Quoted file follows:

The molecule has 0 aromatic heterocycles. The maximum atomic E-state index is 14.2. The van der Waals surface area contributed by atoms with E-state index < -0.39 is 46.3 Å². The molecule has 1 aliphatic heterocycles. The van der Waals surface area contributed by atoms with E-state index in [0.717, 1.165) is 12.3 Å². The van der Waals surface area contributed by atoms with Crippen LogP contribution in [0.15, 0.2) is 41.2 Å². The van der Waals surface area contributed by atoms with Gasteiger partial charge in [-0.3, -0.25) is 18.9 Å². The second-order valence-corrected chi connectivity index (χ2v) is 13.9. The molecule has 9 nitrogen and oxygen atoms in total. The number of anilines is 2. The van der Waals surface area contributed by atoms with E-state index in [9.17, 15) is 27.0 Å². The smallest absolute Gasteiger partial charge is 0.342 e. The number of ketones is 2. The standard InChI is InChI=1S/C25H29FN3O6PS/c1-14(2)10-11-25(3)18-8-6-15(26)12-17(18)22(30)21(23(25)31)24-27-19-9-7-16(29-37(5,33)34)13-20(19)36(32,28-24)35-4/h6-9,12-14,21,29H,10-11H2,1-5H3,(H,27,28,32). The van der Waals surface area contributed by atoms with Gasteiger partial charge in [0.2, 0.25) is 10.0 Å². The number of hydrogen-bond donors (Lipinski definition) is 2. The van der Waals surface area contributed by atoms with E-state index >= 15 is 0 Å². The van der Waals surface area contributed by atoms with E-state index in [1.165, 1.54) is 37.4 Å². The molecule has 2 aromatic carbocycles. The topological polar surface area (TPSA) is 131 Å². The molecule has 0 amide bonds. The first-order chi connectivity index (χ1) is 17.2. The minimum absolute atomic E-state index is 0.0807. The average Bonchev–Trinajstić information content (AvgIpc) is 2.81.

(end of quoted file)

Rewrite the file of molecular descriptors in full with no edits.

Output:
The molecule has 0 aromatic heterocycles. The maximum atomic E-state index is 14.2. The van der Waals surface area contributed by atoms with E-state index < -0.39 is 46.3 Å². The molecule has 1 aliphatic heterocycles. The van der Waals surface area contributed by atoms with E-state index in [0.717, 1.165) is 12.3 Å². The van der Waals surface area contributed by atoms with Crippen LogP contribution in [0.15, 0.2) is 41.2 Å². The van der Waals surface area contributed by atoms with Gasteiger partial charge in [-0.3, -0.25) is 18.9 Å². The second-order valence-corrected chi connectivity index (χ2v) is 13.9. The molecule has 9 nitrogen and oxygen atoms in total. The number of anilines is 2. The van der Waals surface area contributed by atoms with E-state index in [9.17, 15) is 27.0 Å². The smallest absolute Gasteiger partial charge is 0.342 e. The number of ketones is 2. The standard InChI is InChI=1S/C25H29FN3O6PS/c1-14(2)10-11-25(3)18-8-6-15(26)12-17(18)22(30)21(23(25)31)24-27-19-9-7-16(29-37(5,33)34)13-20(19)36(32,28-24)35-4/h6-9,12-14,21,29H,10-11H2,1-5H3,(H,27,28,32). The van der Waals surface area contributed by atoms with Gasteiger partial charge in [0.2, 0.25) is 10.0 Å². The number of hydrogen-bond donors (Lipinski definition) is 2. The van der Waals surface area contributed by atoms with E-state index >= 15 is 0 Å². The van der Waals surface area contributed by atoms with E-state index in [1.165, 1.54) is 37.4 Å². The molecule has 2 aromatic carbocycles. The topological polar surface area (TPSA) is 131 Å². The molecule has 0 amide bonds. The first-order chi connectivity index (χ1) is 17.2. The minimum absolute atomic E-state index is 0.0807. The average Bonchev–Trinajstić information content (AvgIpc) is 2.81.